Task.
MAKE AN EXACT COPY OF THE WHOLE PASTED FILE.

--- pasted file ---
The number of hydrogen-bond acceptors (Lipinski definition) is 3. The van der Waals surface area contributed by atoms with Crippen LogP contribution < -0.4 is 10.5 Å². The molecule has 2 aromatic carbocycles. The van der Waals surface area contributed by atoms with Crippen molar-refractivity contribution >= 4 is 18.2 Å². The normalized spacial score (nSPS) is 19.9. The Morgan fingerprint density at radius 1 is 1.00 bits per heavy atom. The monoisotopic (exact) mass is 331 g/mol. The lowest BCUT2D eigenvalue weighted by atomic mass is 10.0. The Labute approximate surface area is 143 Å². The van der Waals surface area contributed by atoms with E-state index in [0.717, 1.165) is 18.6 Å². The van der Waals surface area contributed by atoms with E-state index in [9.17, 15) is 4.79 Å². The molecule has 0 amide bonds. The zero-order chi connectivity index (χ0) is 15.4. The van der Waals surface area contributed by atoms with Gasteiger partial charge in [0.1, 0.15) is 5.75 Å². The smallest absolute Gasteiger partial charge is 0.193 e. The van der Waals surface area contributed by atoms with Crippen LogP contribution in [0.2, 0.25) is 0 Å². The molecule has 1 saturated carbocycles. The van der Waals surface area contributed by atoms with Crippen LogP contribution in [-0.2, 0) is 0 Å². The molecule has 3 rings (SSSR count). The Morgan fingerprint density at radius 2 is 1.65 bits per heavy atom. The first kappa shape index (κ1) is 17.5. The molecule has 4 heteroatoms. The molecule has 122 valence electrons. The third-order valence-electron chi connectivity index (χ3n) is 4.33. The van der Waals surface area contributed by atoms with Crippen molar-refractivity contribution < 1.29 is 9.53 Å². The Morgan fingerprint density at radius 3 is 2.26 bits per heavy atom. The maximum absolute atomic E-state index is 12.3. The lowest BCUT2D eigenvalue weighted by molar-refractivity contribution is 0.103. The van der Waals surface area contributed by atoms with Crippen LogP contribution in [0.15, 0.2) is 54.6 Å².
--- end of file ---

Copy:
The number of hydrogen-bond acceptors (Lipinski definition) is 3. The van der Waals surface area contributed by atoms with Crippen LogP contribution < -0.4 is 10.5 Å². The molecule has 2 aromatic carbocycles. The van der Waals surface area contributed by atoms with Crippen molar-refractivity contribution >= 4 is 18.2 Å². The normalized spacial score (nSPS) is 19.9. The Morgan fingerprint density at radius 1 is 1.00 bits per heavy atom. The monoisotopic (exact) mass is 331 g/mol. The lowest BCUT2D eigenvalue weighted by atomic mass is 10.0. The Labute approximate surface area is 143 Å². The van der Waals surface area contributed by atoms with E-state index in [0.717, 1.165) is 18.6 Å². The van der Waals surface area contributed by atoms with E-state index in [9.17, 15) is 4.79 Å². The molecule has 0 amide bonds. The zero-order chi connectivity index (χ0) is 15.4. The van der Waals surface area contributed by atoms with Gasteiger partial charge in [0.1, 0.15) is 5.75 Å². The smallest absolute Gasteiger partial charge is 0.193 e. The van der Waals surface area contributed by atoms with Crippen LogP contribution in [0.2, 0.25) is 0 Å². The molecule has 1 saturated carbocycles. The van der Waals surface area contributed by atoms with Crippen LogP contribution in [-0.2, 0) is 0 Å². The molecule has 3 rings (SSSR count). The Morgan fingerprint density at radius 2 is 1.65 bits per heavy atom. The first kappa shape index (κ1) is 17.5. The molecule has 4 heteroatoms. The molecule has 122 valence electrons. The third-order valence-electron chi connectivity index (χ3n) is 4.33. The van der Waals surface area contributed by atoms with Crippen molar-refractivity contribution < 1.29 is 9.53 Å². The Morgan fingerprint density at radius 3 is 2.26 bits per heavy atom. The maximum absolute atomic E-state index is 12.3. The lowest BCUT2D eigenvalue weighted by molar-refractivity contribution is 0.103. The van der Waals surface area contributed by atoms with Crippen LogP contribution in [0.15, 0.2) is 54.6 Å².